“In our religious texts, whether it is Christian, Muslim or Jewish, homosexuality is not part of our religious teachings,” Dr Hady said. “We won’t be accepting the proposal by the Labor Party if it includes homosexuals in the Racial Discrimination Act.” Dr Hady said he had discussions with other faith leaders and while “there are some religious leaders who support same-sex marriage”, the majority did not. “How can we make such a decision when the issue of same-sex marriage is still being debated in the political arena?” he said. “Until all political differences are resolved on this matter, then we can talk about this subject.” Executive Council of Australian Jewry executive director Peter Wertheim said while the Jewish community had a longstanding policy of condemning hate speech against people based on their sexual orientation, Labor’s proposal had not been justified by appropriate evidence.
There was already a law in NSW against vilification of people on the grounds of sexual orientation: “We support that law. A new federal law prohibiting such behaviour could only be justified if it was based on solid empirical evidence that such a law is needed.” He said the existing state and federal laws against racist hate speech were introduced only after a succession of national inquiries.
ANGLICAN PRIMATE OF AUSTRALIA RESPONDS TO ROYAL COMMISSION REPORT
Anglicans have been truly shocked and dismayed at the unfolding in the Royal Commission of the scope of our failure to tackle child sexual abuse within the Church and the depth of survivors’ pain and suffering. We are deeply ashamed of the many ways in which we have let down survivors, both in the way we have acted and the way we have failed to act. I endorse what the general secretary of the General Synod of the Anglican Church of Australia, Anne Hywood, said in her opening statement to the Royal Commission. I wish to express my personal sense of shame and sorrow at the way survivors’ voices were often silenced and the apparent interests of the Church put first. We are grateful to the Royal Commission for bringing survivors’ voices to the forefront, for helping drive us to refine our policies and procedures, and for guiding us towards national solutions. The facts contained in the Royal Commission’s analysis of the data today are shocking.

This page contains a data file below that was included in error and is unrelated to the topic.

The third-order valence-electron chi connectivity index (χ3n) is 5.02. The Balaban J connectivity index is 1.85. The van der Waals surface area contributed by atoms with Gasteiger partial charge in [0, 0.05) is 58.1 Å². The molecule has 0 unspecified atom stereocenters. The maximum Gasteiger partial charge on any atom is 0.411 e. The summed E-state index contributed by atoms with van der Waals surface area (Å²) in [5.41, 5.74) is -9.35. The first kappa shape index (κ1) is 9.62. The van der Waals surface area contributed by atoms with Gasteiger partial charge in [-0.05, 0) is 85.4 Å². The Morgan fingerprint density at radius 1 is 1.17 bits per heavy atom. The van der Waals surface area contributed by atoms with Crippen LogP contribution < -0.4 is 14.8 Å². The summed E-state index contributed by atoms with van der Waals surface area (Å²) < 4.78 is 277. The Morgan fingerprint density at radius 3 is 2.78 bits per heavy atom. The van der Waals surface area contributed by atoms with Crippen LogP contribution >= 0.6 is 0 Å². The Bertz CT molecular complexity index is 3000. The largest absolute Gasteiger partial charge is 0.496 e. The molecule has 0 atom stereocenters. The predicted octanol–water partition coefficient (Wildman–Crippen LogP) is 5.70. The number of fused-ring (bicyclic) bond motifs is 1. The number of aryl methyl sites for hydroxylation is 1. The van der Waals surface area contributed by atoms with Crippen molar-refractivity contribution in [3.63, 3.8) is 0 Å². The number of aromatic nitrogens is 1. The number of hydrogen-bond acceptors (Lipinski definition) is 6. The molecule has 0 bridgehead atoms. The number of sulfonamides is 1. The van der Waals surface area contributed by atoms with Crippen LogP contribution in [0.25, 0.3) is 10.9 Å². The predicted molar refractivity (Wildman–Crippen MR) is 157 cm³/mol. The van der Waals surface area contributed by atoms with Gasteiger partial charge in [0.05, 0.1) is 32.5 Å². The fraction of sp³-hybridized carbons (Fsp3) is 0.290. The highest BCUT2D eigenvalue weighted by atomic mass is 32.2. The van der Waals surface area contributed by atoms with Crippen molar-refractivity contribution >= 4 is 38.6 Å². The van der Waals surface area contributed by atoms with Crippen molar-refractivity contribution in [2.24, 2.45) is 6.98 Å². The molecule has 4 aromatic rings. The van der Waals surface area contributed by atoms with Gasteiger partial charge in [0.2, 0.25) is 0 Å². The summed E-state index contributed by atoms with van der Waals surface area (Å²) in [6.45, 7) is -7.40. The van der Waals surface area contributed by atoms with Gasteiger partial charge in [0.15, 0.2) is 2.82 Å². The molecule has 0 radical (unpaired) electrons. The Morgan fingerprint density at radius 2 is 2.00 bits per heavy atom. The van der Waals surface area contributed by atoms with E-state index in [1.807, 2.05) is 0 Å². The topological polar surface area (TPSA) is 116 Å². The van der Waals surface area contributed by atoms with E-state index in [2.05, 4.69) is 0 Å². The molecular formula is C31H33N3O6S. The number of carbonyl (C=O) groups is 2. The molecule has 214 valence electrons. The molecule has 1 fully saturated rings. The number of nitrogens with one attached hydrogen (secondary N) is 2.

We are grateful too to the survivors and their families who have told their stories with courage and dignity. The Anglican Church of Australia apologised for its failures in 2004. Since then, the Church has invested a great deal of energy in seeking to understand the nature and cause of our failings. We have improved in many areas, but we are striving still, and welcome guidance and assistance. We are not trying to make any excuses for failures past or present. We believe that the rigorous and independent scrutiny the commission has provided is greatly to our benefit. There is a pronounced appetite for change inside the Anglican Church. We are determined to apply best practice so that the Church is a truly safe place for children.
Source: Press Release from the Anglican Church in Australia